Home Other General Works Response to PJ Flegg’s comments to my Rapid Response to “Cases of measles in England and Wales are highest for 13 years".
Response to PJ Flegg’s comments to my Rapid Response to “Cases of measles in England and Wales are highest for 13 years". PDF Print E-mail

 

In response to Peter J Flegg’s comments to my Rapid response to “Cases of measles in England and Wales are highest for 13 years (Kmietowicz 1 December 2008), I point out:

1.     Peter Flegg failed to respond/refute that The Amish who claim religious exemption to vaccination had not reported a single case of measles for 18 years (between 1970 and December 1987).  He ignored my quoting Hedrich (1933), who is credited with coining the term “herd immunity”, and showing that measles have dynamics of 2-3 years and up to 18 years.  Not just 2 years as plainly asserted by Dr Flegg. 

2.    It is a documented fact that measles vaccine was introduced in the US, and used in mass proportions coincidentally with the beginning of an 18-year cycle of no incidence of measles.  During that time, the vaccines kept measles epidemics occurring every 2-3 years in the non-Amish US communities at the time when the unvaccinated Amish had no cases.

3.    As far as the herd immunity and vaccination is concerned, there is no positive relationship there.  The vaccines do not even protect the individual recipients, notwithstanding protecting the community.  I quoted Rauh and Schmidt (1965.  Measles immunization with killed virus vaccine.  Am J Dis Childhood; 109: 232-237) who described a 1963 epidemic of measles in Cincinnati and wrote “It is obvious that three injections of killed vaccine had not protected a large percentage of children against measles when exposed within a period of two-and-a-half years after immunization”.   Actually, Dr Flegg unwittingly provided similar evidence for the ineffectiveness of measles vaccines by writing “full measles vaccination”.   It was precisely the failure of one jab of measles vaccines to prevent their recipients getting measles that prompted the introduction of further doses of the same (ineffective) vaccine. 

4.    Dr Flegg is plainly inaccurate, if not wrong, in stating that it was only the recipients of the killed measles virus vaccine revaccinated with the live virus measles vaccine that developed atypical measles.  I quote Krause et al (1980.  Measles-specific lymphocyte reactivity and serum antibody in subjects with different measles histories.  Am J Dis Childhood; 134: 567-571)  who wrote “Since in the past, occasional cases of atypical measles have been noted in persons who as far as could be discerned had received only live vaccines, it has occurred to us that under certain abnormal circumstances, measles-specific lymphocyte sensitization can happen in individuals other than recipients of killed vaccine.  Recent trends have led to situations where children have received multiple doses of live vaccine. ” And further “…, we have wondered about the possibility of exaggerated measles-specific lymphocyte reactivity in some multiply vaccinated persons.” One is tempted here to ask, if multiple doses of live measles virus vaccines cause such abnormal circumstances why then administer multiple doses to start with?  Cherry (1980.  The ‘New’ epidemiology of measles and rubella.  Hospital Practice; July: 49-57) wrote “What about the possibility of waning immunity in those who had been vaccinated?  In the 1970-71 epidemic, studies in the St Louis area indicated that about one half of 10,000 cases of measles [now that’s a substantial epidemic at the time when the unvaccinated Amish reported no cases!] occurred in vaccinees and about half had been less than one year old at the time of immunization.   Some of the affected children in St Louis had mild, apparently modified, disease.  About one third of the vaccine failures showed only secondary specific antibody (IgG) response, that is evidence of prior immunologic stimulation to measles without subsequent protection.  Similar data for Cincinnati were reported by C.C. Linnemann Jr et al. and for New Haven by A. Schluederberg et al. both of whom noted a large number of “vaccine failures” in patients whose IgG was responsive but whose IgM was not...In short, since these studies indicated that vaccine failure rates increase with time, one could make a case for evidence of waning immunity: however, the influence of improper immunization in these “failures” could not be discounted”.   And there is more: “In short, the data suggested that a booster dose might not have any lasting effect on waning immunity.”  I am impressed that such a staunch proponent of vaccination as Dr Cherry so honestly reported on the observed fundamental problems with measles vaccination.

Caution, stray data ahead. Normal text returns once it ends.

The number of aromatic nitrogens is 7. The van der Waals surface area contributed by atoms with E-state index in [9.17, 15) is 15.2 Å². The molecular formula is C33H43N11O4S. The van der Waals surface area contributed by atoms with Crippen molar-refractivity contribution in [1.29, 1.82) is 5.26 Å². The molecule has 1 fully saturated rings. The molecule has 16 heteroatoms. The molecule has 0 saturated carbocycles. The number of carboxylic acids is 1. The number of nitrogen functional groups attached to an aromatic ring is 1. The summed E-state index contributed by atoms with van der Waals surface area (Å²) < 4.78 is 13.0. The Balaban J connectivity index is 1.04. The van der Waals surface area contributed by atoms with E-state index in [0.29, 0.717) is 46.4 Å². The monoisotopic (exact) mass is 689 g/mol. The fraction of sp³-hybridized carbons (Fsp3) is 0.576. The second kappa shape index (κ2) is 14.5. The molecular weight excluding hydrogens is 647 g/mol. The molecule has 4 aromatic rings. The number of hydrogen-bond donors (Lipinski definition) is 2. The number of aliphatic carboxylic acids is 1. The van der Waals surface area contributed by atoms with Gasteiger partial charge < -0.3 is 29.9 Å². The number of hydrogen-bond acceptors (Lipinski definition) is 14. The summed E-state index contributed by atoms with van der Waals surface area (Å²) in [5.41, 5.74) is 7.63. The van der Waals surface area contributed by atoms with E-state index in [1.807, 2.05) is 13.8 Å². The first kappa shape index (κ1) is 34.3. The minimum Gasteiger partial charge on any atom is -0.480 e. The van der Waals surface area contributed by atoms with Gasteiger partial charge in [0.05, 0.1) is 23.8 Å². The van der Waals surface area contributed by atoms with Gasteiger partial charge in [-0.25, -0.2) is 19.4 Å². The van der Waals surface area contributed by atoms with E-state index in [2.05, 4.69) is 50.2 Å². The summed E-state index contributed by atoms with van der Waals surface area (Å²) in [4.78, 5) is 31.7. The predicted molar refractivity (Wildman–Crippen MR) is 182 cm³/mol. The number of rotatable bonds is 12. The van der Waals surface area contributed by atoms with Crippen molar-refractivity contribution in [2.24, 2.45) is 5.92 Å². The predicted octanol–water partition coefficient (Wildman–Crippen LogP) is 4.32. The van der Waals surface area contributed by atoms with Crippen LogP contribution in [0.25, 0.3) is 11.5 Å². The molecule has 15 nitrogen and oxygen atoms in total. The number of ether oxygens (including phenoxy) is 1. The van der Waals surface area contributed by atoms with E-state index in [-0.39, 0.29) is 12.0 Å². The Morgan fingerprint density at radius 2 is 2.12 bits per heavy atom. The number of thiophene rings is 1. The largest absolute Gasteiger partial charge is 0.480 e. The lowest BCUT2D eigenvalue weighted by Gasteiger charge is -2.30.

5.    Having mild measles is not such a good thing, as Ronne (1985) demonstrated in his landmark article, aptly titled “Measles virus infection without rash in childhood is related to disease in adult life” Lancet; 5 Jan: 1-5).  He demonstrated that those adults who did not have measles in childhood, and, when having measles, did not develop proper rash, had substantially increased incidence of degenerative diseases of bone and cartilage, sebaceous skin disease, immunoreactive disease and some tumours.  These were only the four diseases he looked into, there may be other conditions which are prevented by having natural measles.  West (1969.  Epidemiologic studies of malignancies of the ovaries.  Cancer; July: 1001-1007) demonstrated that having mumps prevents ovarian cancer.